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As the 4th President of United States of America and a co-author of the First Amendment to the American Constitution, James Madison, rightfully put it, “A popular Government, without popular information, or the means of acquiring it, is but a prologue to a farce or a tragedy; or, perhaps both”.
It is in light of this that “the New Patriotic Party was committed to seeing that the Right to Information Bill sees the day of light”.
According to the Deputy Minister for Railways Development, Andy Appiah Kubi, who made this remarks, in an interview with journalists after the approval of the Right to Information Bill by Parliament, “The only way to ensure accountability and an honest government is through transparency”.
The Bill which was pronounced passed after a third reading in Parliament at about 8:30pm on Tuesday, March 26, is now awaiting Presidential assent to become a full fledged law.
“My words are based on the premise that a government, run rightly, is an extension of the people and therefore passing this bill also gives the public the means to learn about the work the government does behalf of the people”.
The Asante Akim North MP believes the passage of the RTI bill is going to help the public to access information easily, enable them to participate fully in public life, help determine priorities for public spending, receive equal access to justice, and also help to hold public officials accountable.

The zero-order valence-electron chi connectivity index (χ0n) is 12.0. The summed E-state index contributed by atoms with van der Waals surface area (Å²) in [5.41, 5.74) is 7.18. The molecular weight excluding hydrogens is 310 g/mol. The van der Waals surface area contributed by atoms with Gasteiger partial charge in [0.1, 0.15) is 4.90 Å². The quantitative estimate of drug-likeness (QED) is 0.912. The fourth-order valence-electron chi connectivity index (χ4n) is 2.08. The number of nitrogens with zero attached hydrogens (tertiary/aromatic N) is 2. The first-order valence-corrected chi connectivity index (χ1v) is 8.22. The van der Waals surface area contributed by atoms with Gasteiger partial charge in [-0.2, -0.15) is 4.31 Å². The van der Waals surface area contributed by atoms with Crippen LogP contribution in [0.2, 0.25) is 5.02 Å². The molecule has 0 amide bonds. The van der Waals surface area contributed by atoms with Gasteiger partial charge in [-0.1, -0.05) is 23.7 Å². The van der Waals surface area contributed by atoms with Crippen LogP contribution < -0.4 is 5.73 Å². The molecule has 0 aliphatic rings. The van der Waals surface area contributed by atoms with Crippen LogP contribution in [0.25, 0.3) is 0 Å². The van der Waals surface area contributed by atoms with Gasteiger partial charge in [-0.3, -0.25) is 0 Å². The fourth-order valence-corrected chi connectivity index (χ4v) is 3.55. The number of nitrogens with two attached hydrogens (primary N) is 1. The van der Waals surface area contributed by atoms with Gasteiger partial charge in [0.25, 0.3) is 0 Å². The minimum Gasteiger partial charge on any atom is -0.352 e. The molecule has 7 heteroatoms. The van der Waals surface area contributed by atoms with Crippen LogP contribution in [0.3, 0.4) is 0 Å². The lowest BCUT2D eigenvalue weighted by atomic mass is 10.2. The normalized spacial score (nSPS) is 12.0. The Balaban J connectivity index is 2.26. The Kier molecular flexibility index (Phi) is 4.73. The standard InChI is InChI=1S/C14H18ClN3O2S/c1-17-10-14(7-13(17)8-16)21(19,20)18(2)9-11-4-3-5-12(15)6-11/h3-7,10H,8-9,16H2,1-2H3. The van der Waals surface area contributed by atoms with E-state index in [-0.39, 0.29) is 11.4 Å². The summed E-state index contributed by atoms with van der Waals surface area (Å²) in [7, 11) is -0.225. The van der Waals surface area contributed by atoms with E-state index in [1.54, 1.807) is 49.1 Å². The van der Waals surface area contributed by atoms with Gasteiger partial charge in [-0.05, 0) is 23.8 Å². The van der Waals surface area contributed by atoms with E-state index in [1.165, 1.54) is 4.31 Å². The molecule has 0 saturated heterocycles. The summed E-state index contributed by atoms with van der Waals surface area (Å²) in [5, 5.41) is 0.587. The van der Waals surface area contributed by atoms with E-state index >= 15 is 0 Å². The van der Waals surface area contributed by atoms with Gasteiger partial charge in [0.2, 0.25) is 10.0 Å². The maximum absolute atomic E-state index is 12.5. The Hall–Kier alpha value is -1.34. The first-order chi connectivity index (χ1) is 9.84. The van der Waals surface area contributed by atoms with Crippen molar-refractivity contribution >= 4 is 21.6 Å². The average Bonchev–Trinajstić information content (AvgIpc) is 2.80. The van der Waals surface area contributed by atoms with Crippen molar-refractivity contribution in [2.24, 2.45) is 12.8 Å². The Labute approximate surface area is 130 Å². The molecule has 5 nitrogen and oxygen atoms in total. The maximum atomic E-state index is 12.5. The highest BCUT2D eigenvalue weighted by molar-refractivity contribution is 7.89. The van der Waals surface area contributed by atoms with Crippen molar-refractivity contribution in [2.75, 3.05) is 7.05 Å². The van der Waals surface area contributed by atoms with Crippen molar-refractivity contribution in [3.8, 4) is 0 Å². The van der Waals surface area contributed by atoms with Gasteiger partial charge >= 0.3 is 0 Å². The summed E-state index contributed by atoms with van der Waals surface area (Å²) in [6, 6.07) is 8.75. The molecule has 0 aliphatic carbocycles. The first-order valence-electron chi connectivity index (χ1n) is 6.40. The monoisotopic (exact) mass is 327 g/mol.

President Akufo-Addo and the NPP, in the build-up to the 2016 elections, promised to ensure good governance, by eroding the foundations of gross corruption laid by the then President, John Mahama and the NDC government.
The MP believes the public’s expectations still remain high for the NPP government and therefore ensuring effective transparency and putting up anti-corruption frameworks such as the passage of the RTI bill and the setting up of the Office of the Special Prosecutor coupled with the strong enforcement of the Public Procurement Act has been a topmost priority in the party’s resolve to ending corruption.
“In order to maintain the public’s trust, we as a government must be seen as willing to prosecute and punish corruption in all its forms. The people desire assurances of transparency and the Right to Information Bill which the NPP is championing will help to achieve this aim”.” Ensuring a credible, efficient and effective Right to Information is NPP’s priority “, the astute lawyer added.
The RTI bill, first drafted some 22 years ago under the auspices of the Institute of Economic Affairs, IEA when given the presidential assent, is expected to make information easily accessible by the media and Ghanaians to help the fight against corruption.
The bill will give substance to Article 21 (1) (f) of the Constitution which states that “All persons shall have the right to information subject to such qualifications and laws as are necessary in a democratic society”.
Since the first draft of the Right to Information Law so many years ago, the executive and legislature had been tossing it at will between themselves.
Advocacy groups had been putting pressure on Ghana’s legislators to have the Bill passed but this had not yielded any positive results until yesterday.
Observers had criticized successive governments for lacking the political will to pass the Bill.
The passage of the bill would not only make it easy for the public to seek critical information on various issues affecting them, but would also help them to participate and actively contribute to national development.